From just about every place in the city, you have a view of the Edinburgh Castle, probably the city’s most famous attraction. I loved the way it stood ominously above the town, like it was keeping watch on everything happening below.

On one of our last days, Taylor and I finally toured the inside of the place. Maybe I was too tired, or maybe I had built it up too much in my head as I stared at it for the first few days exploring the city. But it was sort of a let-down. Taylor and I were pretty bored after the fifth war museum we moseyed through. Oh well.

Probably the best part of the tour was seeing these kids dressed up like kings running around. I tried to sneak a photo.

We left early Friday morning, in time to get back and rest for the St. Patrick’s Day festivities that were going on in Dublin over the weekend. It kind of scared me how much coming back to Ireland felt like coming home.

Next up: Spain and Portugal in two weeks!! I can’t wait.

4 thoughts on “Away to the UK

  1. I love Edinburgh – same reason as you Ms A. & I love the Scotts

    Edinburgh, by Margot Robert Adamson, born 1898

    If they should ask what makes the stuff of us
    We should call up such idle things and gone!
    The theatre we knew in Grindlay Street,
    The midnight bell vibrating in the Tron;
    A church tower’s clock along the Lothian Road
    Whose face lit up would turn a lemon moon,
    Seen o’er the pallid bleakness of the street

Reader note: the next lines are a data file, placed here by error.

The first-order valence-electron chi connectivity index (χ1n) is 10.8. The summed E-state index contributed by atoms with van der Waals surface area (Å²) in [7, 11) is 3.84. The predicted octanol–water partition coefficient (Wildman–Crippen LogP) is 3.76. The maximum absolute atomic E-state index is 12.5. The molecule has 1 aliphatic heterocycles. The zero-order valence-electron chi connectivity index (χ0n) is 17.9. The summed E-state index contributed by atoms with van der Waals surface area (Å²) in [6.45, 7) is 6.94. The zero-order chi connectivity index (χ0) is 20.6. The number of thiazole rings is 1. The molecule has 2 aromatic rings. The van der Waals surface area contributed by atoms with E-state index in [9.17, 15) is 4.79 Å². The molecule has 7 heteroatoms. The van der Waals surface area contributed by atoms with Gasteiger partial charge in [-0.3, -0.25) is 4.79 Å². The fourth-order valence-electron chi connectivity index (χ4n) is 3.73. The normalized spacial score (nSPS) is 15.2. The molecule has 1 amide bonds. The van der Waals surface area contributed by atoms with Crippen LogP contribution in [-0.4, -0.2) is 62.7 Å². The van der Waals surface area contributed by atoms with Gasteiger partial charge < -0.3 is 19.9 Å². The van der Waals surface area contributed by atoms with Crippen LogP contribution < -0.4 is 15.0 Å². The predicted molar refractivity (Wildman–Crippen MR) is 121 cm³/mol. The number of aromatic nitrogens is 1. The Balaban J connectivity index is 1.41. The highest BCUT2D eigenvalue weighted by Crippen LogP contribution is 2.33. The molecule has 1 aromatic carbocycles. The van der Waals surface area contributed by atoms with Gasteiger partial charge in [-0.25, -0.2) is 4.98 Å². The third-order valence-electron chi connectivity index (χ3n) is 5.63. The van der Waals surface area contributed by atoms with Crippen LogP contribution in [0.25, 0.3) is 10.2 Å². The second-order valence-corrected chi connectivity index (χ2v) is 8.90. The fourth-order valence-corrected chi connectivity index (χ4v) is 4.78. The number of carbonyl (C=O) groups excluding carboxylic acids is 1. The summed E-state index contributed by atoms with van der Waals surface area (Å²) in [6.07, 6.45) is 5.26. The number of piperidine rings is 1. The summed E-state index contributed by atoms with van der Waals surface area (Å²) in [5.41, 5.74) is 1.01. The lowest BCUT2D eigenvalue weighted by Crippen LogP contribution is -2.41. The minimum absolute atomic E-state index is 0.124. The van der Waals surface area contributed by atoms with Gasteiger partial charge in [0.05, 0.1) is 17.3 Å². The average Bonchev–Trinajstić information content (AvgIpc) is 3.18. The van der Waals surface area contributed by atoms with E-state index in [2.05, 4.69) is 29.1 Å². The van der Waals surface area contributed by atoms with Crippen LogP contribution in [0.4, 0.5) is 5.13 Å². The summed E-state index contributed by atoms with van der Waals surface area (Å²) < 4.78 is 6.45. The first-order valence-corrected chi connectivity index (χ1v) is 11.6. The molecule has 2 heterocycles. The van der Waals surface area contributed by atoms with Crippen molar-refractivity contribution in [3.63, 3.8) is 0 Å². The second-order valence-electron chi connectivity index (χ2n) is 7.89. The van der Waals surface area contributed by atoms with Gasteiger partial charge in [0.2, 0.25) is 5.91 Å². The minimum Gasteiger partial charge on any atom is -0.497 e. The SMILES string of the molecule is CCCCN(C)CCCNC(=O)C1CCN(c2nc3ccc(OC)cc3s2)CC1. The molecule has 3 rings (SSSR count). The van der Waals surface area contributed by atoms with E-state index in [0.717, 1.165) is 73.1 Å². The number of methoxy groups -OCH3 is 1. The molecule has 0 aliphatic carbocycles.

In the chill dusks that harry northern June,

    A Sunday morning over Samson’s Ribs,
    The smoky grass that grows on Arthur’s Seat;
    Turned-yellow willow leaves in Dalkeith Road,
    Dropt lanceheads on the pavement at our feet;

    Glimpses got sometimes of the Forfar hills
    With the white snows upon them or, maybe,
    Green waters washing round the piers of Leith
    With all the straws and flotsam of the sea.

    A certain railway bridge whence one can look
    On a network of bright lines and feel the stress,
    Tossing its plumes of milky snow, where goes
    Loud in full pace the thundering North Express

    Behind its great green engine; or in Spring
    Black-heaved the Castle Rock and there where blows
    By Gordon’s window wild the wallflower still,
    The gold that keeps the footprints of Montrose.

    The Pentlands over yellow stubble fields
    Seen out beyond Craigmillar; and the flight
    Of seagulls wheeling round the dark-shared plough.
    Strewing the landscape with a rush of white.

    Such idle things! Gold birches by hill lochs,
    The gales that beat the Lothian shores in strife,
    The day you found the great blue alkanette,
    And all the farmlands by the shores of Fife.

    Meaning of unusual words:
    Samson’s Ribs = the columns of volcanic basalt on Arthur’s Seat, an extinct volcano overlooking Edinburgh.
    alkanette = a herb with blue flowers.

Leave a Reply

Fill in your details below or click an icon to log in:

WordPress.com Logo

You are commenting using your WordPress.com account. Log Out /  Change )

Google photo

You are commenting using your Google account. Log Out /  Change )

Twitter picture

You are commenting using your Twitter account. Log Out /  Change )

Facebook photo

You are commenting using your Facebook account. Log Out /  Change )

Connecting to %s